On Friday 20th September 2002, thirty-six year eleven G. C. S. E. Geography candidates from Alderley Edge School for Girls visited Wilmslow town centre to carry out a data collection survey between the hours of 9:15 and 12:15. This was to establish the most popular mode of transport used to reach Wilmslow, assess the pedestrian density in Grove Street and its surrounding areas, and to establish whether or not there is a distinct pattern of land use within the centre of Wilmslow. Below is a photograph of Wilmslow’s pedestrianised high street, Grove Street.
We collected various pieces of information, from both primary and secondary sources. We interviewed members of the general public to get their views on Wilmslow using a questionnaire consisting of five closed questions that would identify for us where they lived, their mode of transport in visiting the town centre for that day, the frequency of their visits, the purpose of their visits and a final question in which they can write or their personal comments on car parking, pedestrianisation and the type of shops available in Wilmslow.
There are however some limitations to this method of data collection as it did not ask for gender or age, which are vital pieces of information as this could have a big effect on our final results. As we carried out our investigation on a Friday morning when all teenagers were in school, and possibly most adults were at work, this means that the only people we interviewed were pensioners, the unemployed or people who were on a break.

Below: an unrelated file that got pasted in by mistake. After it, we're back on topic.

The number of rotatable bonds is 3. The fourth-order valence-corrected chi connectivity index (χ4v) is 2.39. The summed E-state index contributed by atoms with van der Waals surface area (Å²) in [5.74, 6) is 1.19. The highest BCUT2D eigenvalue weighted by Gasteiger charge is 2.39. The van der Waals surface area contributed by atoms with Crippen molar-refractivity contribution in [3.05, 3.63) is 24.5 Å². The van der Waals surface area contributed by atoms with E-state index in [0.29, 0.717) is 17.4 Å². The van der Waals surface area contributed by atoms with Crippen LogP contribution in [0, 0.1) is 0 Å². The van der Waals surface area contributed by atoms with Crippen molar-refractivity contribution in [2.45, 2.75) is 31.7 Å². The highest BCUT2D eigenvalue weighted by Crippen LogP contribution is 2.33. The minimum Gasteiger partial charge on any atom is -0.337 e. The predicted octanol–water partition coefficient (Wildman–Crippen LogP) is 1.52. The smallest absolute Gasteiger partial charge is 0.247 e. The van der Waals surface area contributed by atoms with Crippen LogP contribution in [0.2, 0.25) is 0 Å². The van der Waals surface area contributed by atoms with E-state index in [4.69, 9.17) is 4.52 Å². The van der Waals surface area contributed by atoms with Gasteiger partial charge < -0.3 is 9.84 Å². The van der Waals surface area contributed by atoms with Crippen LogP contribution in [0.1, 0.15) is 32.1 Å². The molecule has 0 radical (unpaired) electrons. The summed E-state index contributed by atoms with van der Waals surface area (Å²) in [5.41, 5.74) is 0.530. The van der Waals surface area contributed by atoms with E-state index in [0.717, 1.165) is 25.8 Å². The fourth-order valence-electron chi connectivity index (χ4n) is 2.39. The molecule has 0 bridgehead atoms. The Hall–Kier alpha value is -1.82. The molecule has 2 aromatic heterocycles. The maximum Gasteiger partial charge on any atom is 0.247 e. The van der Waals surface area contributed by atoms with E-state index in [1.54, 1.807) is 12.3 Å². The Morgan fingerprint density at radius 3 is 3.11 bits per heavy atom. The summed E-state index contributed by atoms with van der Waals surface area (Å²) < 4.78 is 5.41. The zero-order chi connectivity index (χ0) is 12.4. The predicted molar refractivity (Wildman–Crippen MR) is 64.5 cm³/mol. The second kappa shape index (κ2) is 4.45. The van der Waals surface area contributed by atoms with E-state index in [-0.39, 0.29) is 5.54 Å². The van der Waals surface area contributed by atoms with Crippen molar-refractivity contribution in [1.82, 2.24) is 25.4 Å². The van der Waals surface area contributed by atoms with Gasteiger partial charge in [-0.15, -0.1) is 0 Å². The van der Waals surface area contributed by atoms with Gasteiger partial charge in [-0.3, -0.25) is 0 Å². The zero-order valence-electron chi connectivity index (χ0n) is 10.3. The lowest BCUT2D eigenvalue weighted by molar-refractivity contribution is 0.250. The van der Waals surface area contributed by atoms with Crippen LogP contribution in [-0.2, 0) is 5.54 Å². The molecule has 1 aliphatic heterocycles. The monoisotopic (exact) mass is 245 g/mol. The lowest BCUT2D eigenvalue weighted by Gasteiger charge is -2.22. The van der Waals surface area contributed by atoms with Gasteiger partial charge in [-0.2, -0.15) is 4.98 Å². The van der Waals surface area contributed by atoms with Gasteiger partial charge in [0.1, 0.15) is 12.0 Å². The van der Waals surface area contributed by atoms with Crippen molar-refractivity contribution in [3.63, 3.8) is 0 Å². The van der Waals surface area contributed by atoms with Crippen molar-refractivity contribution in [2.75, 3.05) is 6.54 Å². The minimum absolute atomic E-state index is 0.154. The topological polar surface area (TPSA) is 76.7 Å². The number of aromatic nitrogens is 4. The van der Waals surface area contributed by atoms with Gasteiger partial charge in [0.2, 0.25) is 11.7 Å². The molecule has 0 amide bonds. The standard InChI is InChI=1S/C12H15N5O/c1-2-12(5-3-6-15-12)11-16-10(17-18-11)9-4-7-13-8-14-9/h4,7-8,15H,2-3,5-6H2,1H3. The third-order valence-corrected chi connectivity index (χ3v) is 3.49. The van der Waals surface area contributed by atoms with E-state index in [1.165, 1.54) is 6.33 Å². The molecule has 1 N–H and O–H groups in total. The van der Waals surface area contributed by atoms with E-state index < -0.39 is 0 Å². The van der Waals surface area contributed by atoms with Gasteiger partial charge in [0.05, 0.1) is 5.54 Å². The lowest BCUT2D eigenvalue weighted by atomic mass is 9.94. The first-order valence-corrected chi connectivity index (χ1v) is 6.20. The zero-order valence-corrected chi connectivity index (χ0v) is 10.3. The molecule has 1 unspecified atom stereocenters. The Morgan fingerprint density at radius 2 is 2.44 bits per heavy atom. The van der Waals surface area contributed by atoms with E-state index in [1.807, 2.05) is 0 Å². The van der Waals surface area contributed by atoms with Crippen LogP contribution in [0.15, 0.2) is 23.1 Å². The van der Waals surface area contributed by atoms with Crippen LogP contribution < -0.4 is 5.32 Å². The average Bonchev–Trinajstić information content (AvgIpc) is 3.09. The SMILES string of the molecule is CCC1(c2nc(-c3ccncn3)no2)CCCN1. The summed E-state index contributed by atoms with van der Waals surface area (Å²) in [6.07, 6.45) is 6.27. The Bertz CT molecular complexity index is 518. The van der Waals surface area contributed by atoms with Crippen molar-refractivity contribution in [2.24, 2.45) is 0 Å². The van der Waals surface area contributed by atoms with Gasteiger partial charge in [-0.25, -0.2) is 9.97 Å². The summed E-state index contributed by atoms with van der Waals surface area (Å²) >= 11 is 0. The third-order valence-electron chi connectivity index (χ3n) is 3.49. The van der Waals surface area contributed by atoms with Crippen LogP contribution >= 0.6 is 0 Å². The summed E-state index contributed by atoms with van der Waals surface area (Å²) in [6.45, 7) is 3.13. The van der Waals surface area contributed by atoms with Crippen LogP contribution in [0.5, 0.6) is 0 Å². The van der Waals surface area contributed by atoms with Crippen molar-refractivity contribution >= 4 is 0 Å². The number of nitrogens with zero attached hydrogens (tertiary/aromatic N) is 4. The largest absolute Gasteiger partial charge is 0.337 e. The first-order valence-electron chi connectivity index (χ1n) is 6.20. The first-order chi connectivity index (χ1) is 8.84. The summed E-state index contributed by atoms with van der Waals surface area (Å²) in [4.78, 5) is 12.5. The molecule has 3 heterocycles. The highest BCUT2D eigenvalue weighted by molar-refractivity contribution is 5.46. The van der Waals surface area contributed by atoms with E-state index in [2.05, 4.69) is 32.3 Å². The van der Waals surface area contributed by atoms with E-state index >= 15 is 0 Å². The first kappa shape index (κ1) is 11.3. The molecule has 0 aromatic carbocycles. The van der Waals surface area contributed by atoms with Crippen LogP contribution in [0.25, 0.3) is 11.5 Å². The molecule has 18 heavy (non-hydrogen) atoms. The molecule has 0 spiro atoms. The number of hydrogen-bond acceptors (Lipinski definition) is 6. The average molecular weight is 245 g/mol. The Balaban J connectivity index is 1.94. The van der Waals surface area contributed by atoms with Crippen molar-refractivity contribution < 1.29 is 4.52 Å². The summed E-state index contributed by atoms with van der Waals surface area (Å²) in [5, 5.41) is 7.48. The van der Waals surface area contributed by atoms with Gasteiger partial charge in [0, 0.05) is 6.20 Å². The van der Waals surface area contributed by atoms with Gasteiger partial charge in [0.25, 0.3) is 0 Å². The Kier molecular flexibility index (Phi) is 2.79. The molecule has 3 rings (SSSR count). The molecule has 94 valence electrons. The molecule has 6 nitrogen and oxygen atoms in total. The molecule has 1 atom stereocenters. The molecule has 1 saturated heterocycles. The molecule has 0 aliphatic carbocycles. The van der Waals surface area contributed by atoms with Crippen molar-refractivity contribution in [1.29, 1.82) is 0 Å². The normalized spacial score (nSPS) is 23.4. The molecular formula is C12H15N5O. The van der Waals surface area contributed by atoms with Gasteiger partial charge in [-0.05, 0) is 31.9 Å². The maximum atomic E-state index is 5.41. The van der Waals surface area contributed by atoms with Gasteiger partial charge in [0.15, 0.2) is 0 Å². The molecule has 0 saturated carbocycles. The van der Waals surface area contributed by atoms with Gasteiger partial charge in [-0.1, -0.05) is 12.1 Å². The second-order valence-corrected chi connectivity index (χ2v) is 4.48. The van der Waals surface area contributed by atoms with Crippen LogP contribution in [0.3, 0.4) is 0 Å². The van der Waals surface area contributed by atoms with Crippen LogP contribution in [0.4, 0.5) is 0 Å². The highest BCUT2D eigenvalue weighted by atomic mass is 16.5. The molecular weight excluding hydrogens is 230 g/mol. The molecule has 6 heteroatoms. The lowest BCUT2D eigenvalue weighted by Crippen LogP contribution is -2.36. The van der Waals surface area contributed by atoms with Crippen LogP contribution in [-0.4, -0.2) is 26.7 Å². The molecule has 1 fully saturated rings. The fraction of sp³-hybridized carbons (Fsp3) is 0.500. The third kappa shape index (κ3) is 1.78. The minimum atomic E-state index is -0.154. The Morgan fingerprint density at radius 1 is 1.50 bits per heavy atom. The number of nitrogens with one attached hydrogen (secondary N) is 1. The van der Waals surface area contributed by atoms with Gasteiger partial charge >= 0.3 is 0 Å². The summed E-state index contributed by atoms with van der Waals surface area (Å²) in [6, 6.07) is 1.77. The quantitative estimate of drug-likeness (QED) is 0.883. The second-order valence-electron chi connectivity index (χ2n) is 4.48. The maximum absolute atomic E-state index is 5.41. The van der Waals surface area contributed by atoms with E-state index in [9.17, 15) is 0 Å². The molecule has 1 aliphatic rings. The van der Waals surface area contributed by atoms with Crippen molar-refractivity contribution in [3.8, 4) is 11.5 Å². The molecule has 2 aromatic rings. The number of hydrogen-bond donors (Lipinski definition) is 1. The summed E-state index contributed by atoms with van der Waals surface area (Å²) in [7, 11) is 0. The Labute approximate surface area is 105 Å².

As we walked around the town, we filled in a landuse map (a ground floor plan of all the shops in the centre of Wilmslow. This will help us determine whether of not there is a distinct land use pattern within Wilmslow. As well as telling us what types of shops are positioned where, we will be able to see if the services are situated together, if some streets have a more distinct pattern than others, if in fact there is no pattern at all, and where there are vacant shops for which we can assess why.
There were however some problems that occurred whilst carrying out the landuse map, as there had been some shops missed off the map, and I found it extremely difficult to write on the map as it was so small and cramped. The third and final method of data collection was a pedestrian count, which took place 11:00am for fifteen minutes. During this time we counted how many people walked past us and recorded the information in the form of a tally chart.
We did this to detect which were the busiest places in Wilmslow so we could analyse why this was so, looking at which shops were in this specific area and determine why so many people were interested in those shops. With the use of the pedestrian count we will be able to draw a density shading choroplethh map which will easily show where the most people were within the time limit. Out of the three data collection methods, I would say that that this is the one with the most room for fault as it asked for the most precise levels of accuracy.
As some areas are too busy it would have been extremely easy to miscount or forget to count people. Also it was not specified whether or not to count babies in prams, and as a result of this, some girls did, whereas others did not. Also it was very hard to stay within the designated time, as no bell was rang at the start or end, and so consequently the participating girls had to rely on themselves and many started a minute too early or ran too late, which will have altered the results.
For further investigation, I chose to interview shopkeepers from both Wilmslow and Alderley Edge, to assess whether or not, they feel, that the Alderley Edge Bypass will effect trade in these two nearby towns. I asked questions to find out if they felt trade from Alderley Edge would go to Wilmslow once the bypass is built, which would therefore change our findings greatly if we were to go back and reinvestigate once the bypass has been built.